But it gets better! The Wolfreston annotations are simply the traces of what happened to the book after it passed into Frances's hands after 1631. The Chaucer is full of other annotations, annotations that are more detailed and perhaps more indicative of the readers' relationships to Chaucer's texts. Check out the blank leaf reproduced below, covered with inscriptions:
Most prominent are three verses signed by Dorothy Egerton:
Saynct james in hys epistle sayeth vy are all offendours many Wayes but those that offende not in ther tongues Are trulye blessed. the tongue sayeth he is a small membr[e] but it Worketh wonders. Hitherto saynct james. DOROTHE EGERTON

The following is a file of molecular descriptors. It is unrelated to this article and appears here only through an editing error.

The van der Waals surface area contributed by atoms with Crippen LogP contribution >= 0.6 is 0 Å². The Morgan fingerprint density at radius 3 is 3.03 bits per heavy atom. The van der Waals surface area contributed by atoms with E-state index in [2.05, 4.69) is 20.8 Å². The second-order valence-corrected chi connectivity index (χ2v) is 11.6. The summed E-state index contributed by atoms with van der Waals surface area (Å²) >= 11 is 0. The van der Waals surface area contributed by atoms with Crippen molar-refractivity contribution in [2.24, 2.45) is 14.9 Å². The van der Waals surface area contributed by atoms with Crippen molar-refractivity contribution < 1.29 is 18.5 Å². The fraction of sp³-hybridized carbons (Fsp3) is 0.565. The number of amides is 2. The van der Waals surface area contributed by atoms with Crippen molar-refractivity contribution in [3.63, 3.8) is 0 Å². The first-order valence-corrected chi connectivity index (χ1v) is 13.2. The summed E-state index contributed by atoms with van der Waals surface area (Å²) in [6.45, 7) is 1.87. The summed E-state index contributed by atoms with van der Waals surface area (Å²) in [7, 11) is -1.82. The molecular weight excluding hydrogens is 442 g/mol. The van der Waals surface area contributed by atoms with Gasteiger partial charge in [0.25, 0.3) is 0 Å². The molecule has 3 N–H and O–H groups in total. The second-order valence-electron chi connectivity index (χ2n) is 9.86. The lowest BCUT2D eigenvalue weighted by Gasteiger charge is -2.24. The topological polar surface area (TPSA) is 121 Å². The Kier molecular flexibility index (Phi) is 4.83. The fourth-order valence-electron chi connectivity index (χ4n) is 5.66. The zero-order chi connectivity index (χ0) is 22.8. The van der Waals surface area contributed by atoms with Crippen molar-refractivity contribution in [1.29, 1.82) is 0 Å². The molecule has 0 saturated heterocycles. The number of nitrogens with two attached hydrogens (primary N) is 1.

He is neyther riche happye nor Wyse
that is abondeman to his owne avaryce
Fauour is decetful and beautye is a vayne thynge but the Woman that feareth god she shall be blessed. proverb 30There is also the inscription of ANNE VERNON just after Dorothy's quotation of Saint James, some other words in a small, upside-down secretary hand at the bottom of the image, and lots of smudged-out words.
Who are these other people? Dorothy Egerton (who, you will have noticed, did not spell her name the standard way we do today) married Thomas Vernon; Anne Vernon is obviously a family member through that marriage. And the connection to Mary Wolfreston, Frances's mother-in-law? Her family name before she got married was Egerton. Not only did the Chaucer pass through the Wolfreston family hands, it passed through the Egerton family into the Wolfreston family. And its users left their traces all along the way.
More next time about those traces, their connection to Chaucer's poems, and what this book might have to tell us about readers and the networks they form through books.